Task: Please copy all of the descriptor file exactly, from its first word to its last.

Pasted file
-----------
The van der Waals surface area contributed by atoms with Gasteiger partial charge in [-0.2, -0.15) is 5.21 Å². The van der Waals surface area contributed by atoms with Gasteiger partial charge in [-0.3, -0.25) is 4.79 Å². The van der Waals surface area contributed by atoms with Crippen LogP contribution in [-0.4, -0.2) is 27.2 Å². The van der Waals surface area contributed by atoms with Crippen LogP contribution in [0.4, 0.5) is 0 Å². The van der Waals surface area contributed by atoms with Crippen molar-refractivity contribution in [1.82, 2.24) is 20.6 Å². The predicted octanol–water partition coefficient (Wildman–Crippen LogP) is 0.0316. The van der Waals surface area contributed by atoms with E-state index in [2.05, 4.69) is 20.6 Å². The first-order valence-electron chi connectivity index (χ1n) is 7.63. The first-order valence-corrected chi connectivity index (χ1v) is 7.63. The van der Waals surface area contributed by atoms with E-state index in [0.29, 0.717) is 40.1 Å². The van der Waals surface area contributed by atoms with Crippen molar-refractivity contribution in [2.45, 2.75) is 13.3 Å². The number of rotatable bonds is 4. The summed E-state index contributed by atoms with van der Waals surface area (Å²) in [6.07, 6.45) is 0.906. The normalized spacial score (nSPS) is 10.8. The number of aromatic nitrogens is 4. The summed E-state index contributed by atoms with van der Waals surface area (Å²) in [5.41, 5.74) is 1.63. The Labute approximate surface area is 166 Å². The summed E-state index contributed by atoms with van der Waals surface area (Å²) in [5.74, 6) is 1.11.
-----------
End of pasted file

The van der Waals surface area contributed by atoms with Gasteiger partial charge in [-0.2, -0.15) is 5.21 Å². The van der Waals surface area contributed by atoms with Gasteiger partial charge in [-0.3, -0.25) is 4.79 Å². The van der Waals surface area contributed by atoms with Crippen LogP contribution in [-0.4, -0.2) is 27.2 Å². The van der Waals surface area contributed by atoms with Crippen LogP contribution in [0.4, 0.5) is 0 Å². The van der Waals surface area contributed by atoms with Crippen molar-refractivity contribution in [1.82, 2.24) is 20.6 Å². The predicted octanol–water partition coefficient (Wildman–Crippen LogP) is 0.0316. The van der Waals surface area contributed by atoms with E-state index in [2.05, 4.69) is 20.6 Å². The first-order valence-electron chi connectivity index (χ1n) is 7.63. The first-order valence-corrected chi connectivity index (χ1v) is 7.63. The van der Waals surface area contributed by atoms with E-state index in [0.29, 0.717) is 40.1 Å². The van der Waals surface area contributed by atoms with Crippen molar-refractivity contribution in [2.45, 2.75) is 13.3 Å². The number of rotatable bonds is 4. The summed E-state index contributed by atoms with van der Waals surface area (Å²) in [6.07, 6.45) is 0.906. The normalized spacial score (nSPS) is 10.8. The number of aromatic nitrogens is 4. The summed E-state index contributed by atoms with van der Waals surface area (Å²) in [5.41, 5.74) is 1.63. The Labute approximate surface area is 166 Å². The summed E-state index contributed by atoms with van der Waals surface area (Å²) in [5.74, 6) is 1.11.